FIGURE 5.

SV infection of bone marrow-derived DC cultures. Bone marrow-derived DC cultures were established from WT129, STAT129, or AG129 mice as described in Fig. 5. Cells were infected with SV (TE strain) at an MOI of 10, and culture supernatants were collected daily for measuring infectious SV and IFNs. A, Infectious SV in culture supernatants. Virus was measured using standard plaque assay in BHK-21 cells. Data are the mean ± SD PFU per milliliter per million cells from three independent experiments. The horizontal dotted line represents the limit of detection of the assay. B, IFN-α levels in culture supernatants. C, IFN-γ levels in culture supernatants. Both IFN-α and IFN-γ levels were determined by ELISA as described in B and C. Data represent the mean ± SD of three separate experiments.

FIGURE 5.

SV infection of bone marrow-derived DC cultures. Bone marrow-derived DC cultures were established from WT129, STAT129, or AG129 mice as described in Fig. 5. Cells were infected with SV (TE strain) at an MOI of 10, and culture supernatants were collected daily for measuring infectious SV and IFNs. A, Infectious SV in culture supernatants. Virus was measured using standard plaque assay in BHK-21 cells. Data are the mean ± SD PFU per milliliter per million cells from three independent experiments. The horizontal dotted line represents the limit of detection of the assay. B, IFN-α levels in culture supernatants. C, IFN-γ levels in culture supernatants. Both IFN-α and IFN-γ levels were determined by ELISA as described in B and C. Data represent the mean ± SD of three separate experiments.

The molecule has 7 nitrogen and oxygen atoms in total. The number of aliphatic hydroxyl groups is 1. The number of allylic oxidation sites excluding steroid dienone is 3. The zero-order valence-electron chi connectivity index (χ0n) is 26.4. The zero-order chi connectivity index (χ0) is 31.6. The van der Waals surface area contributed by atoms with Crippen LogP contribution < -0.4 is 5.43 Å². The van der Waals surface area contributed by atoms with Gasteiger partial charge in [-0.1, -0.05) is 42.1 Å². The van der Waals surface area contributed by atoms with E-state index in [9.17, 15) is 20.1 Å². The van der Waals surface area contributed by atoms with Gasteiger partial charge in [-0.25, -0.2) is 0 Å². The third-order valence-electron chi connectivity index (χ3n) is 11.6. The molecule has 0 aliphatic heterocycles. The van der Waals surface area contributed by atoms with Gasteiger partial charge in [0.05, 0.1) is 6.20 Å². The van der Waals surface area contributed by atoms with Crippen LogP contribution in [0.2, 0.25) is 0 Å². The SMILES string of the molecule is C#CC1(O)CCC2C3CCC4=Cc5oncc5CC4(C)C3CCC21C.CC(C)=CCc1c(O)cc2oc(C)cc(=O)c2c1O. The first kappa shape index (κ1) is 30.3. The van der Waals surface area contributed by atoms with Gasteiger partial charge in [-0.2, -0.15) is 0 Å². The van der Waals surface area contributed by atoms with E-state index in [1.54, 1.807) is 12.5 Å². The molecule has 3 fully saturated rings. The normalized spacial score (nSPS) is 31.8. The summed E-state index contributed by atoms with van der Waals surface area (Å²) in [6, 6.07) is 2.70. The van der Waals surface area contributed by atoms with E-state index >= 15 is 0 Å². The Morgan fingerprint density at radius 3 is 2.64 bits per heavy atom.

Close modal

We next examined IFN-α and IFN-γ levels in SV-infected DC culture supernatants by ELISA. Significant amounts of IFN-α were observed in both WT129 and STAT129 cultures, whereas levels of IFN-α were just above background in AG129 cultures (Fig. 5,B). IFN-α levels in both WT129 and STAT129 cultures were similar, and they decreased over time, reflecting the drop in viral titers with time (Fig. 5,A). In comparison with IFN-α induction, at all time points p.i., little or no IFN-γ was present in the WT129 and AG129 culture supernatants, but significant amounts of IFN-γ were detected in STAT129 cultures (Fig. 5,C). Fig. 5, B and C, shows that STAT1-deficient cells produce IFN-α and IFN-γ in response to SV infection, supporting the conclusion that the STAT1-independent pathway in SV-infected DC cultures is also IFN dependent.